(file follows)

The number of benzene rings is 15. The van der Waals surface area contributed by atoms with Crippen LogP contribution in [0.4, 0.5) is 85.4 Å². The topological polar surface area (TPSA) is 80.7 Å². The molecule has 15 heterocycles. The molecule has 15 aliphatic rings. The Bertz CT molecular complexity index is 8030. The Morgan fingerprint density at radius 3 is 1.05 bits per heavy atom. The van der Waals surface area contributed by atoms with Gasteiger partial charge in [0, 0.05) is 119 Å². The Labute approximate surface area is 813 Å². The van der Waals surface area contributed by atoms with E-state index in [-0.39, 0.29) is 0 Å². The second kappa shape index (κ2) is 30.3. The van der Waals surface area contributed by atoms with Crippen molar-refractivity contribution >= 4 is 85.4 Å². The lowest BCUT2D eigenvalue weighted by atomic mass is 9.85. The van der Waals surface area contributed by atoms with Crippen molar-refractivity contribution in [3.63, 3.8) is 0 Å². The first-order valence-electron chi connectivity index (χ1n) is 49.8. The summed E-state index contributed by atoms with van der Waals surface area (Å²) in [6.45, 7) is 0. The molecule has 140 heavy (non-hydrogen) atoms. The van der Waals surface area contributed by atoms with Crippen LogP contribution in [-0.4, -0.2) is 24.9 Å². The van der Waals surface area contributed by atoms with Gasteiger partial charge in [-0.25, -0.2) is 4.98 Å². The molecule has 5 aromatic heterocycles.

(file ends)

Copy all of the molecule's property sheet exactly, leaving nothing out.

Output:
The number of benzene rings is 15. The van der Waals surface area contributed by atoms with Crippen LogP contribution in [0.4, 0.5) is 85.4 Å². The topological polar surface area (TPSA) is 80.7 Å². The molecule has 15 heterocycles. The molecule has 15 aliphatic rings. The Bertz CT molecular complexity index is 8030. The Morgan fingerprint density at radius 3 is 1.05 bits per heavy atom. The van der Waals surface area contributed by atoms with Gasteiger partial charge in [0, 0.05) is 119 Å². The Labute approximate surface area is 813 Å². The van der Waals surface area contributed by atoms with E-state index in [-0.39, 0.29) is 0 Å². The second kappa shape index (κ2) is 30.3. The van der Waals surface area contributed by atoms with Crippen molar-refractivity contribution >= 4 is 85.4 Å². The lowest BCUT2D eigenvalue weighted by atomic mass is 9.85. The van der Waals surface area contributed by atoms with Crippen molar-refractivity contribution in [3.63, 3.8) is 0 Å². The first-order valence-electron chi connectivity index (χ1n) is 49.8. The summed E-state index contributed by atoms with van der Waals surface area (Å²) in [6.45, 7) is 0. The molecule has 140 heavy (non-hydrogen) atoms. The van der Waals surface area contributed by atoms with Crippen LogP contribution in [-0.4, -0.2) is 24.9 Å². The van der Waals surface area contributed by atoms with Gasteiger partial charge in [-0.25, -0.2) is 4.98 Å². The molecule has 5 aromatic heterocycles.